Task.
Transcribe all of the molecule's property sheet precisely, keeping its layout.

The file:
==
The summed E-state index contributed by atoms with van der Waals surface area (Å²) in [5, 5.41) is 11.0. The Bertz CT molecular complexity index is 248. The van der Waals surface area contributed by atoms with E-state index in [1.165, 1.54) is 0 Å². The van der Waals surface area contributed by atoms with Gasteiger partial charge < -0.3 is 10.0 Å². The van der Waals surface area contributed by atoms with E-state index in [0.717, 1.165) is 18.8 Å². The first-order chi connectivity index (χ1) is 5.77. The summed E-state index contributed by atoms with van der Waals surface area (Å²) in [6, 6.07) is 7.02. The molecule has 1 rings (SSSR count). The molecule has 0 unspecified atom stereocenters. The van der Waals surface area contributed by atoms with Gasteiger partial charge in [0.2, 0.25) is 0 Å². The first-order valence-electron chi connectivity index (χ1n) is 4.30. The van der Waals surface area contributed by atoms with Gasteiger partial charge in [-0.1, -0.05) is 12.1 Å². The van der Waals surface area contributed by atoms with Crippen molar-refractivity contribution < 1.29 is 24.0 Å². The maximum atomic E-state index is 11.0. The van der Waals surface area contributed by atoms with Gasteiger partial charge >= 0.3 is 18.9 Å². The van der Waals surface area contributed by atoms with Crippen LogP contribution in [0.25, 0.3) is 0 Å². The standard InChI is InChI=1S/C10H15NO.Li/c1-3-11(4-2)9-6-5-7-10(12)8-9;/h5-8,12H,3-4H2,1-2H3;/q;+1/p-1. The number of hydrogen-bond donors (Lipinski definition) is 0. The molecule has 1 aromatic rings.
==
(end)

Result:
The summed E-state index contributed by atoms with van der Waals surface area (Å²) in [5, 5.41) is 11.0. The Bertz CT molecular complexity index is 248. The van der Waals surface area contributed by atoms with E-state index in [1.165, 1.54) is 0 Å². The van der Waals surface area contributed by atoms with Gasteiger partial charge < -0.3 is 10.0 Å². The van der Waals surface area contributed by atoms with E-state index in [0.717, 1.165) is 18.8 Å². The first-order chi connectivity index (χ1) is 5.77. The summed E-state index contributed by atoms with van der Waals surface area (Å²) in [6, 6.07) is 7.02. The molecule has 1 rings (SSSR count). The molecule has 0 unspecified atom stereocenters. The van der Waals surface area contributed by atoms with Gasteiger partial charge in [0.2, 0.25) is 0 Å². The first-order valence-electron chi connectivity index (χ1n) is 4.30. The van der Waals surface area contributed by atoms with Gasteiger partial charge in [-0.1, -0.05) is 12.1 Å². The van der Waals surface area contributed by atoms with Crippen molar-refractivity contribution < 1.29 is 24.0 Å². The maximum atomic E-state index is 11.0. The van der Waals surface area contributed by atoms with Gasteiger partial charge >= 0.3 is 18.9 Å². The van der Waals surface area contributed by atoms with Crippen LogP contribution in [0.25, 0.3) is 0 Å². The standard InChI is InChI=1S/C10H15NO.Li/c1-3-11(4-2)9-6-5-7-10(12)8-9;/h5-8,12H,3-4H2,1-2H3;/q;+1/p-1. The number of hydrogen-bond donors (Lipinski definition) is 0. The molecule has 1 aromatic rings.